Ridesharing apps have become some of the most pervasive and visible technological advancements in mobility; however, combined with the lack of available cars in non-urban areas, they do not provide the advantages to foster children that they do to the general population. Many foster children do not even have access to smart phones and cellular data. Also, Uber and Lyft drivers cannot be properly vetted to ensure the safety of the children, and often have restrictions related to unaccompanied minors. State laws and policies place appropriate safety restrictions on who may transport foster youth, and often the list includes only caseworkers, biological parents and/or foster parents, or residential facility staff. Unless special permission is given by the court or parents, it would be challenging to approve any rideshare driver.  Moreover, waiting for a rideshare driver to become available and arrive could be problematic for youth who have time commitments relating to jobs or appointments.

Companies such as HopSkipDrive, Kango, VanGo and Zum seek to provide ridesharing services to children in a safe manner, vetting drivers through extensive interviews, background checks, and certification processes, and implementing real-time monitoring systems. Los Angeles-based HopSkipDrive, has even focused its outreach on foster youth, expanding to Las Vegas and partnering with Clark County Child Welfare Services. However, these services are not widespread, often require scheduling in advance, and the extensive vetting process for drivers means that the cost of each ride tends to be even higher than most ridesharing apps. Even extensive security measures cannot completely shield children from the risks of assault and kidnapping that ridesharing apps present. In February of 2020, HopSkipDrive was suspended in Las Vegas when a driver was charged with unlawful contact with a minor and luring a child, despite having an approved criminal record and background check.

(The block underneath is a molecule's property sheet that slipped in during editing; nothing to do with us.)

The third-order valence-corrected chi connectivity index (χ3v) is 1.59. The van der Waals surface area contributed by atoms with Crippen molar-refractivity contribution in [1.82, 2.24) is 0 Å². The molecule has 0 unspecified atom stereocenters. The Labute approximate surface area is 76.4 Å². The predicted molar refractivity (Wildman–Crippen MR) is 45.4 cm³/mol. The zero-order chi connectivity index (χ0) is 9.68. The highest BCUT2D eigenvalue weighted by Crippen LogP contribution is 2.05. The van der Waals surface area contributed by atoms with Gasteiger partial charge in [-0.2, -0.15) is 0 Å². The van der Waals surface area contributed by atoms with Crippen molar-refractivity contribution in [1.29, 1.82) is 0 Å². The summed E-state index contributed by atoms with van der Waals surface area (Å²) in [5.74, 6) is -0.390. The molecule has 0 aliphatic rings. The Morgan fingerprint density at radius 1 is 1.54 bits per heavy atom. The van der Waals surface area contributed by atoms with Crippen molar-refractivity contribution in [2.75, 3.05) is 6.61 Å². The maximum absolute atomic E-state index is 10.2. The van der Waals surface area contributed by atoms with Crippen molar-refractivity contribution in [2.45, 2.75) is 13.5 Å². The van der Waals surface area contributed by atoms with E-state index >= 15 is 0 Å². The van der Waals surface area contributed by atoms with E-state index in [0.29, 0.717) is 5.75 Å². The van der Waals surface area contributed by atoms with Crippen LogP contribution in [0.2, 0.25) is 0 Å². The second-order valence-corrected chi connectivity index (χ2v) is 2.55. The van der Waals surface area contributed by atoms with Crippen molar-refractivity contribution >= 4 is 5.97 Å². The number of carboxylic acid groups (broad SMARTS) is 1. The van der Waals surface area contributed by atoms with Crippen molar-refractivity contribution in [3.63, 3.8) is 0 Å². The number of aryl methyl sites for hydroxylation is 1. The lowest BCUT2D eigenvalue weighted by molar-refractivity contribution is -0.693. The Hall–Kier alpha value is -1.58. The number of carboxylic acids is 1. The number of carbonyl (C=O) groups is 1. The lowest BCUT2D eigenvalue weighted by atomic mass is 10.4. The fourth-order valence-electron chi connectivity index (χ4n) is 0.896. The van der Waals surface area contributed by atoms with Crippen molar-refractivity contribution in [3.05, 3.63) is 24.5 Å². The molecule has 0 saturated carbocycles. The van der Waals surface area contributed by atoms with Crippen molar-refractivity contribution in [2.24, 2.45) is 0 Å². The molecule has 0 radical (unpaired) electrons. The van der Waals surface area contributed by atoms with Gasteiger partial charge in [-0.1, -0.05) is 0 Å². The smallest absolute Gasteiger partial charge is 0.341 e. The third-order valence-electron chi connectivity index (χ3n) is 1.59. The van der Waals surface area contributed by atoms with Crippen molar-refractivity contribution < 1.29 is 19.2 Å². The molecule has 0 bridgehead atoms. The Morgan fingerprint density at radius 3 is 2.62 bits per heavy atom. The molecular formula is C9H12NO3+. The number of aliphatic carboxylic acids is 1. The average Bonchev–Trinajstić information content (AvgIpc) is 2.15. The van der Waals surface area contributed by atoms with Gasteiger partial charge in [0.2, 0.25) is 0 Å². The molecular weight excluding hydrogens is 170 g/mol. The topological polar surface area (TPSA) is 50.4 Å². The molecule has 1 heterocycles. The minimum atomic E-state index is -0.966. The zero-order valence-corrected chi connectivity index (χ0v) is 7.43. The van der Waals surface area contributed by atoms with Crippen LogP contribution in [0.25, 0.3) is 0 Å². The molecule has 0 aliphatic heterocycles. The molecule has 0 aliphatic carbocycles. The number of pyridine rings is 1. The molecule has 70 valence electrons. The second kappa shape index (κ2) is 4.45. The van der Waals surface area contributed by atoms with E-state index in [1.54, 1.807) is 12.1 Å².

According to a new report, 1 in 10 vehicles will be fully automated by 2030, with robo-taxis comprising a significant portion of the market. While contracts with agencies that provide robo-taxi services could provide a convenient solution for foster youth, the possibility of fully automated vehicles means that even semi-autonomous cars will still require some manner of control by a human driver. This presents similar challenges as ridesharing. Furthermore, the newness of the technology will likely mean higher costs, accessibility that is limited to cities and wealthier areas, higher risks, and lower public trust – all crucial factors that the foster care system considers when dealing with the transportation of youth.

Even if the aforementioned options were easily accessible to foster youth, all of them could prove to be cost-prohibitive. Child welfare agencies operate on strict budgets, allocating money only for necessities. Foster parents are also likely on tight budgets and may have a hard time justifying the expense of transportation technology. Even if a child has access to a smart phone to order an Uber, he or she most likely does not have the money to spare. Children in urban areas may have access to micromobility, but if they do not have the money to pay for it, it is of little use. Children in suburban or rural areas may find the cost prohibits them from even owning a bike or scooter. If such technology is deemed necessary, various bureaucratic hoops remain when deciding who will pay for such expenses.